Chocolates manufacturer sets distribution from Reno
Russell Stover Candies is launching a distribution center in Reno, the first in the Western United States for the company headquartered at Kansas City, Mo.
The company, the largest manufacturer of boxed chocolates in the United States, leased 56,800 square feet at 1150 Trademark Drive in South Meadows Business Park for the facility.
The Economic Development Authority of Western Nevada, which provided assistance to the chocolates maker, said the company is expected to employ 12 in Reno. EDAWN estimated the first-year economic impact of the new facility at $1.5 million.
Russell Stover will serve regional as well as national customers from the distribution center. The company sells nearly 100 million pounds of chocolates annually through about 50 company-owned stores as 70,000 wholesale accounts.
The distribution space leased by Russell Stover is part of a 193,600-square-foot distribution center owned by ProLogis. The lease marks the first deal with Russell Stover for Denver-based ProLogis, the world’s largest owner of distribution properties.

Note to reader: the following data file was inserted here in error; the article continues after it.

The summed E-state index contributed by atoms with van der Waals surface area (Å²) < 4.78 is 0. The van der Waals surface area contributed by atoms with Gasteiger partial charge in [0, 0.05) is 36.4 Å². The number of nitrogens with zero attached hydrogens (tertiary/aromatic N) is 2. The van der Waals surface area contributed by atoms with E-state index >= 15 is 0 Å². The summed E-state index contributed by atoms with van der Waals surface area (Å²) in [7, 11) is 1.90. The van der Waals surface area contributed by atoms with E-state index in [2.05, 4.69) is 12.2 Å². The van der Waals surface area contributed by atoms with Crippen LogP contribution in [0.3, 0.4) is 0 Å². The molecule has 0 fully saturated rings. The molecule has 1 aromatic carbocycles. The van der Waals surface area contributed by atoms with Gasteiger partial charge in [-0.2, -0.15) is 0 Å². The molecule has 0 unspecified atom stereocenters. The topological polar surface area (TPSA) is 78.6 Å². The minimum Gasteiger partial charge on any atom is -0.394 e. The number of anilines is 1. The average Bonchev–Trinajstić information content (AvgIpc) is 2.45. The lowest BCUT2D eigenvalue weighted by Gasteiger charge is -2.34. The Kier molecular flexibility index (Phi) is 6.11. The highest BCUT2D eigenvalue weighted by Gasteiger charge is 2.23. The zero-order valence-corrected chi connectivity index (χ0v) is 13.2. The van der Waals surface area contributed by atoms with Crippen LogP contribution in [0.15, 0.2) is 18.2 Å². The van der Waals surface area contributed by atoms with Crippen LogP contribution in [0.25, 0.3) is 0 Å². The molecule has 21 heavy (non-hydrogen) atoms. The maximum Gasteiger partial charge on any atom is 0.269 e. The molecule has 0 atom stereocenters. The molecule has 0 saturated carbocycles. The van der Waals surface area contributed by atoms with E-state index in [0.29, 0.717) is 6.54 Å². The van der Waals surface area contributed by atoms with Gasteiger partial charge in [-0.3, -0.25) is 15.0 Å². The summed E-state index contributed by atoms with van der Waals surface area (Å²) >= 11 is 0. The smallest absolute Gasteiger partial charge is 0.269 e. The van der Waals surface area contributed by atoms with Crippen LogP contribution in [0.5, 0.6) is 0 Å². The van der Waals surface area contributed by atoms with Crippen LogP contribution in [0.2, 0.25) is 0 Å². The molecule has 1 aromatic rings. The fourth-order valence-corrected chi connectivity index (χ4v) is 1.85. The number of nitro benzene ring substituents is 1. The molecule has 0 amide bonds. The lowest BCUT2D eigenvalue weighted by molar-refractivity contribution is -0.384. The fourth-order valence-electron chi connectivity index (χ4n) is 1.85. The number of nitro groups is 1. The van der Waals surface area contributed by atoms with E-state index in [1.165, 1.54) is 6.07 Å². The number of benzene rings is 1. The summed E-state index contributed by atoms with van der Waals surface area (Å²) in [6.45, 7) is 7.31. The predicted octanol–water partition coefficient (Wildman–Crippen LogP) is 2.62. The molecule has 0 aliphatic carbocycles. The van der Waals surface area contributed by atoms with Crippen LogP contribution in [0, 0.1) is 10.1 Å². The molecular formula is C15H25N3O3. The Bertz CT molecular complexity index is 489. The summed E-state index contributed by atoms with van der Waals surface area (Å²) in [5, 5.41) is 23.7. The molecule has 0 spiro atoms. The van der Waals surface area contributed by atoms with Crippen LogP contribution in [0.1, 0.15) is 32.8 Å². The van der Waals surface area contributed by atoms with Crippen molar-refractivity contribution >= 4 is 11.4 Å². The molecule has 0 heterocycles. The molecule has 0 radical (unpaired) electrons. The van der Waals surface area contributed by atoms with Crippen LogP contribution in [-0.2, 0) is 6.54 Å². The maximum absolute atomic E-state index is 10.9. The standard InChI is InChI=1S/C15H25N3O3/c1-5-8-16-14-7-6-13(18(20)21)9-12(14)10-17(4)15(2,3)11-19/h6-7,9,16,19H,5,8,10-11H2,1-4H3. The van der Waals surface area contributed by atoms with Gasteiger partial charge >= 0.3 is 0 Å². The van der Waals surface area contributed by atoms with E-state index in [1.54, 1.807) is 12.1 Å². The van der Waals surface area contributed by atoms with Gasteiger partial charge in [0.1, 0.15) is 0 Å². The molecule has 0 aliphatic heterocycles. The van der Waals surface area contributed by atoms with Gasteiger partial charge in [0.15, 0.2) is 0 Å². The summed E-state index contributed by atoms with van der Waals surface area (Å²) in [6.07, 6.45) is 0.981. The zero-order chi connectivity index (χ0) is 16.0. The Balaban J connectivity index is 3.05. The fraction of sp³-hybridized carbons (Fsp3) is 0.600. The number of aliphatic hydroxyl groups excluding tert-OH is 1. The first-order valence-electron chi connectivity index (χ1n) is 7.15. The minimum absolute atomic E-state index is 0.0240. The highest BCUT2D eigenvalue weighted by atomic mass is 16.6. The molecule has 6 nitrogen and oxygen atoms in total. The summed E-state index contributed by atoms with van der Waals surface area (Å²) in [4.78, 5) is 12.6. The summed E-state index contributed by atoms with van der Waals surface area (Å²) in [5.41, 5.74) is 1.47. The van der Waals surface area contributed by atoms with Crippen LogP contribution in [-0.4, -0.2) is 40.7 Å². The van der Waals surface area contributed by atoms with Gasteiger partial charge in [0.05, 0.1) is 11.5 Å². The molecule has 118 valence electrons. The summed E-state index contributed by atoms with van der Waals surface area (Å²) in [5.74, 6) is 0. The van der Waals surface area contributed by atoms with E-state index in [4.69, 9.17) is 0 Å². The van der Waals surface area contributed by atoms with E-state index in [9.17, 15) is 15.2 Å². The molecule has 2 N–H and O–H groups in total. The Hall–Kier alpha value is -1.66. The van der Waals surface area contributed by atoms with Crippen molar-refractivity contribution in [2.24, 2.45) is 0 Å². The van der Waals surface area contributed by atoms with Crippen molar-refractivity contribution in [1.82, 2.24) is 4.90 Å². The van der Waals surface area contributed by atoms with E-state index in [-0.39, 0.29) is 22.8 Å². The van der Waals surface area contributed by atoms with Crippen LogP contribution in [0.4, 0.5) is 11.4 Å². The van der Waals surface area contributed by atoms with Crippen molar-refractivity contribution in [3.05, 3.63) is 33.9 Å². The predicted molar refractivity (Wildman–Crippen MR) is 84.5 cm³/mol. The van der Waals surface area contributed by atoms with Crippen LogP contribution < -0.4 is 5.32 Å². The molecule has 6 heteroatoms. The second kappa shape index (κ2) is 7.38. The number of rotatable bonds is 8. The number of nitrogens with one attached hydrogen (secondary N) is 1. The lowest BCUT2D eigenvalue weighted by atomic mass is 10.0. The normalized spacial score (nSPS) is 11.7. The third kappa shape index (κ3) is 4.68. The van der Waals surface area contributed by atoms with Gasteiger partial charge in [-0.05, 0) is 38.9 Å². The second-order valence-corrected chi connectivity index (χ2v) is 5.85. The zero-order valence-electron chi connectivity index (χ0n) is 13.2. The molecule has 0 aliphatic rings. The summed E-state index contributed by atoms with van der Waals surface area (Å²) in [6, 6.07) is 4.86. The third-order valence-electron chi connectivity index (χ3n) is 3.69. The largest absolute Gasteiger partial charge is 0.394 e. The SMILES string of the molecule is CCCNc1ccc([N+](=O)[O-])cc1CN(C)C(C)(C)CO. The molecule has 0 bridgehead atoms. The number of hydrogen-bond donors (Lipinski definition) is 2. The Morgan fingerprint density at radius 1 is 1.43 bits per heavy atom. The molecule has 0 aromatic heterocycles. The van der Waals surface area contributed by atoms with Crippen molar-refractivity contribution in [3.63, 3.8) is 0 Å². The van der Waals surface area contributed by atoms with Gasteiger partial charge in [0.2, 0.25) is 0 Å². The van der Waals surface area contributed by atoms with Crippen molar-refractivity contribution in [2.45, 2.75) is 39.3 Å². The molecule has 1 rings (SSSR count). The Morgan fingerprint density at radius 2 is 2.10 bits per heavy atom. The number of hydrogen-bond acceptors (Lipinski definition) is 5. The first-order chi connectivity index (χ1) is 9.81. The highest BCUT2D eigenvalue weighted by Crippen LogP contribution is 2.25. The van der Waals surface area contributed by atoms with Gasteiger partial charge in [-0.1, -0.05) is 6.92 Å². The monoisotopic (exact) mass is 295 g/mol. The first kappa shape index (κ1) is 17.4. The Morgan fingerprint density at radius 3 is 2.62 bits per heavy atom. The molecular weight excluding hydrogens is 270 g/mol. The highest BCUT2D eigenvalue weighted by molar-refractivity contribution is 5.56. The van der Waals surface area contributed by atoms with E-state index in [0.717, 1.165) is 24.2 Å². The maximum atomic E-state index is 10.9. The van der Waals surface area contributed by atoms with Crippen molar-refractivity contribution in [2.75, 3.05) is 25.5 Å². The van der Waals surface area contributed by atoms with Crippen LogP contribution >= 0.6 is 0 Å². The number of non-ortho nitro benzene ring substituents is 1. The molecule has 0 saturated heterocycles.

Brandon Page, vice president and market officer in Reno for ProLogis, said Russell Stover was attracted to the South Meadows property by its access to major transportation routes as well as the availability of a skilled labor force in nearby neighborhoods.
ProLogis, the largest provider of industrial space in northern Nevada, owns six buildings totaling nearly 2 million square feet in South Meadows.
Privately held Russell Stover manufactures its candies in plants at Abilene and Iola, Kansas; Corsicana, Texas; and Montrose, Colo. Its annual production of chocolate trails only Hershey and MasterFoods, the parent company of M&M Mars.
Its three brands Russell Stover, Whitman’s and Pangburn’s have more than a 60 percent share of the boxed-chocolate market nationwide, and it says that per capita consumption of boxed chocolate in the United States is approaching a half pound a year.
The agreements are designed to split the costs of improvements such as traffic signals between Carson City and developers whose projects generate the traffic increases that trigger the need for improvements.